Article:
FYI October 23, 2017


1739 – War of Jenkins’ Ear starts: British Prime Minister Robert Walpole, reluctantly declares war on Spain.
The War of Jenkins’ Ear (known as Guerra del Asiento in Spain) was a conflict between Britain and Spain lasting from 1739 to 1748, with major operations largely ended by 1742. Its unusual name, coined by Thomas Carlyle in 1858,[5] refers to an ear severed from Robert Jenkins, a captain of a British merchant ship. Despite stories to that effect, there is no evidence the severed ear was exhibited before the British Parliament.

The seeds of conflict began with the separation of an ear from Jenkins following the boarding of his vessel by Spanish coast guards in 1731, eight years before the war began. Popular response to the incident was tepid until several years later when opposition politicians and the British South Sea Company hoped to spur outrage against Spain, believing that a victorious war would improve Britain’s trading opportunities in the Caribbean.[6] Also ostensibly providing the impetus to war against the Spanish Empire was a desire to pressure the Spanish not to renege on the lucrative asiento contract, which gave British slavers permission to sell slaves in Spanish America.[7]

The war resulted in heavy British casualties in North America. After 1742, the war was subsumed by the wider War of the Austrian Succession, which involved most of the powers of Europe. Peace arrived with the Treaty of Aix-la-Chapelle in 1748. From the British perspective, the war was notable because it was the first time that a regiment of colonial American troops (Oglethorpe’s Regiment) was raised and placed “on the Establishment” – made a part of the regular British Army – and sent to fight outside North America.

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1894 – Emma Vyssotsky, American astronomer and academic (d. 1975)
Emma Vyssotsky (October 23, 1894 – May 12, 1975[1]), born Emma T. R. Williams in Media, Pennsylvania was an American astronomer.

Biography
She received a Ph.D. in astronomy from Harvard College in 1930. She spent her career at the McCormick Observatory of the University of Virginia, where her speciality was the motion of stars and the kinematics of the Milky Way.

She married the Russian-born astronomer Alexander N. Vyssotsky in 1929. They had one son, Victor A. Vyssotsky (a mathematician and computer scientist), who was involved in the Multics project and creator of the Darwin computer game.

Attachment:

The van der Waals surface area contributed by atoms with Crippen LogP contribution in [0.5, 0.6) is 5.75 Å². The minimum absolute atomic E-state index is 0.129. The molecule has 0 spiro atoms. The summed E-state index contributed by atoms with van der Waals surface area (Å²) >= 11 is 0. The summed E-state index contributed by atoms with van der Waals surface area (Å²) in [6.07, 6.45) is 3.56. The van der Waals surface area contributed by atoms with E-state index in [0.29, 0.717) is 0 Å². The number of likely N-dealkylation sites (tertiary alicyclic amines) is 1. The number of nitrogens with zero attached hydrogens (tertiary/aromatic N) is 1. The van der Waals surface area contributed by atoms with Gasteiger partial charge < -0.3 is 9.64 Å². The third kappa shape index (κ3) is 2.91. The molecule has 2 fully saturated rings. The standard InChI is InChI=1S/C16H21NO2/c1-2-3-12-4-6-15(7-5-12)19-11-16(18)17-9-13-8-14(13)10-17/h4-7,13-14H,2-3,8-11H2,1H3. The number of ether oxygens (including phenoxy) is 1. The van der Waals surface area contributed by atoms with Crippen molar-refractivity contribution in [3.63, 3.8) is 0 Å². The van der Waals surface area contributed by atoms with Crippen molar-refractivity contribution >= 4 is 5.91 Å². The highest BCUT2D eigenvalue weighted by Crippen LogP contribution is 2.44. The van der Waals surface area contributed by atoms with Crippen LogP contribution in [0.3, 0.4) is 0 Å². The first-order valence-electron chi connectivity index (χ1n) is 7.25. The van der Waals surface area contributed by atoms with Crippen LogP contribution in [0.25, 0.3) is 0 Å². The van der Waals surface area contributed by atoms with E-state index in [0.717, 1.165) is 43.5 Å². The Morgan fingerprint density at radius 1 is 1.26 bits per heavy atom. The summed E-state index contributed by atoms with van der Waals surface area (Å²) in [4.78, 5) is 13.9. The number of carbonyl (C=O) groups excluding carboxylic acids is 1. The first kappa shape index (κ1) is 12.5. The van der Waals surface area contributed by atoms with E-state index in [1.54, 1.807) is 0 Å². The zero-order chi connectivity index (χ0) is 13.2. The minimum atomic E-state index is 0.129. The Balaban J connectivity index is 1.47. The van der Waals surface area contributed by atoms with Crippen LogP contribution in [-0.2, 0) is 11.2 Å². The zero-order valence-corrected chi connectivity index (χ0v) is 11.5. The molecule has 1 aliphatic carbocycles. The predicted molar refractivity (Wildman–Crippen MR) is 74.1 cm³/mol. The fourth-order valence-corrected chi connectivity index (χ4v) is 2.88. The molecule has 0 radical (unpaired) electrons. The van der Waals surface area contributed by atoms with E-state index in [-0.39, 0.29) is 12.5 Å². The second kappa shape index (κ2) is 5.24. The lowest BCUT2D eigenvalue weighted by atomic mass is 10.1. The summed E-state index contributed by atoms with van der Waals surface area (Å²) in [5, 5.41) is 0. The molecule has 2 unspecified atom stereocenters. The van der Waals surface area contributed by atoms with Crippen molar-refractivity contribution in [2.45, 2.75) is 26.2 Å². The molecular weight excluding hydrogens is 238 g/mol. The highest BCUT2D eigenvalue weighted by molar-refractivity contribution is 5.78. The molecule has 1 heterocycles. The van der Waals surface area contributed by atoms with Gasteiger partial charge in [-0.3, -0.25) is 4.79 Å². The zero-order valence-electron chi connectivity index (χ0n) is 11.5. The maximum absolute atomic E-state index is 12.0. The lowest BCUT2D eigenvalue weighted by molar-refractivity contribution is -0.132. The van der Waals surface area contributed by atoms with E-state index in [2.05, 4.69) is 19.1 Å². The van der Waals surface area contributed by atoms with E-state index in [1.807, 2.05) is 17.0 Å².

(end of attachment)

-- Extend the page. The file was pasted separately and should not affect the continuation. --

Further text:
She was awarded the Annie J. Cannon Award in Astronomy by the American Astronomical Society in 1946.[2]

 
 
 
 

Ryan F. Mandelbaum: Gizmodo Presents: Dark Matter TONIGHT
We live in a universe filled with weird stuff that we don’t really understand: dark matter. Physicists have observed its spooky effects but have’t seen it directly. Even scarier: There seems to be around six times as much dark matter in the universe as regular matter.

Tonight, we’ll be broadcasting a discussion on this mysterious substance over Facebook live at 7:00 pm ET from the Gizmodo office. Joining me will be three prominent physicists: Elena Aprile, founder of the XENON dark matter experiment from Columbia University, James Beacham, physicist at the Large Hadron Collider, and Priya Natarajan, astrophysicist at Yale University. We’ll begin taking Facebook live questions beginning at 7:45 pm ET. Come back here once the event starts and we’ll drop the link in this post.
 
 
 
 
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Berenice Abbott’s New York Stores (1930s)
Berenice Abbott (July 17, 1898 – December 9, 1991) was an American photographer renowned for her black-and-white photography of New York City in the 1930s. Her pictures of New York stores, street vendors and bars formed part of Changing New York, her project sponsored by the Federal Art Project (FAP) in the 1930s.



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I am thinking about time this morning — about how it expands and contracts in the open fist of memory, about how the same duration can feel like a blink or incline toward the infinite, or even do both at once. Eleven years ago today, Brain Pickings began — birthed by what feels like another self, one that was once myself but no longer is and never again will be, and yet tethered to who I am today by some invisible thread of personal sensibility woven by and of time.
 
 
 
 
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